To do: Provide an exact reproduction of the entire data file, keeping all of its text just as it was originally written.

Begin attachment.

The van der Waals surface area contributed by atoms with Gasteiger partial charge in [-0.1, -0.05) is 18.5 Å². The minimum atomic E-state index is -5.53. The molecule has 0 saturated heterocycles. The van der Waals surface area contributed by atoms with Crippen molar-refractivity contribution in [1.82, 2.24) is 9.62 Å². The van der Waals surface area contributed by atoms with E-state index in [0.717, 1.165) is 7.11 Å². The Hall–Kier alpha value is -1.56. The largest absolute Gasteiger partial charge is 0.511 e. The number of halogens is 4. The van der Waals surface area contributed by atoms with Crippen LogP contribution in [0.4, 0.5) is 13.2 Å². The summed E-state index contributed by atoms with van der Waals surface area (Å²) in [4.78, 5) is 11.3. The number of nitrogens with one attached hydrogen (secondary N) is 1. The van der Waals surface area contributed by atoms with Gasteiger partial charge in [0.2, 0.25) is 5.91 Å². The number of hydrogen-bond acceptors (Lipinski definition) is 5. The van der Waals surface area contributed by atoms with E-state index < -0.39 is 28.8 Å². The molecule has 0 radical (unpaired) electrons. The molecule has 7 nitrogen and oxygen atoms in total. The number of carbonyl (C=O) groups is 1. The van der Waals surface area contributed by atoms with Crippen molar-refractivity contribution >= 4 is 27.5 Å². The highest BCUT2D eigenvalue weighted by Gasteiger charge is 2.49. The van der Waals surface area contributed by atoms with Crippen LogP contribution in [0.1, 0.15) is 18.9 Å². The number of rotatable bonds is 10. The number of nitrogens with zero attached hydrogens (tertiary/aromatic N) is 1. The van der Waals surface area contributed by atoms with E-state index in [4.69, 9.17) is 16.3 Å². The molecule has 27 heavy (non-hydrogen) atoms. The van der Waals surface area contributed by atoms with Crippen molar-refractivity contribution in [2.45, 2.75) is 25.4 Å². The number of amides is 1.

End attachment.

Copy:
The van der Waals surface area contributed by atoms with Gasteiger partial charge in [-0.1, -0.05) is 18.5 Å². The minimum atomic E-state index is -5.53. The molecule has 0 saturated heterocycles. The van der Waals surface area contributed by atoms with Crippen molar-refractivity contribution in [1.82, 2.24) is 9.62 Å². The van der Waals surface area contributed by atoms with E-state index in [0.717, 1.165) is 7.11 Å². The Hall–Kier alpha value is -1.56. The largest absolute Gasteiger partial charge is 0.511 e. The number of halogens is 4. The van der Waals surface area contributed by atoms with Crippen LogP contribution in [0.4, 0.5) is 13.2 Å². The summed E-state index contributed by atoms with van der Waals surface area (Å²) in [4.78, 5) is 11.3. The number of nitrogens with one attached hydrogen (secondary N) is 1. The van der Waals surface area contributed by atoms with Gasteiger partial charge in [0.2, 0.25) is 5.91 Å². The number of hydrogen-bond acceptors (Lipinski definition) is 5. The van der Waals surface area contributed by atoms with E-state index < -0.39 is 28.8 Å². The molecule has 0 radical (unpaired) electrons. The molecule has 7 nitrogen and oxygen atoms in total. The number of carbonyl (C=O) groups is 1. The van der Waals surface area contributed by atoms with Crippen molar-refractivity contribution >= 4 is 27.5 Å². The highest BCUT2D eigenvalue weighted by Gasteiger charge is 2.49. The van der Waals surface area contributed by atoms with Crippen LogP contribution in [0.1, 0.15) is 18.9 Å². The number of rotatable bonds is 10. The number of nitrogens with zero attached hydrogens (tertiary/aromatic N) is 1. The van der Waals surface area contributed by atoms with E-state index in [4.69, 9.17) is 16.3 Å². The molecule has 27 heavy (non-hydrogen) atoms. The van der Waals surface area contributed by atoms with Crippen molar-refractivity contribution in [2.45, 2.75) is 25.4 Å². The number of amides is 1.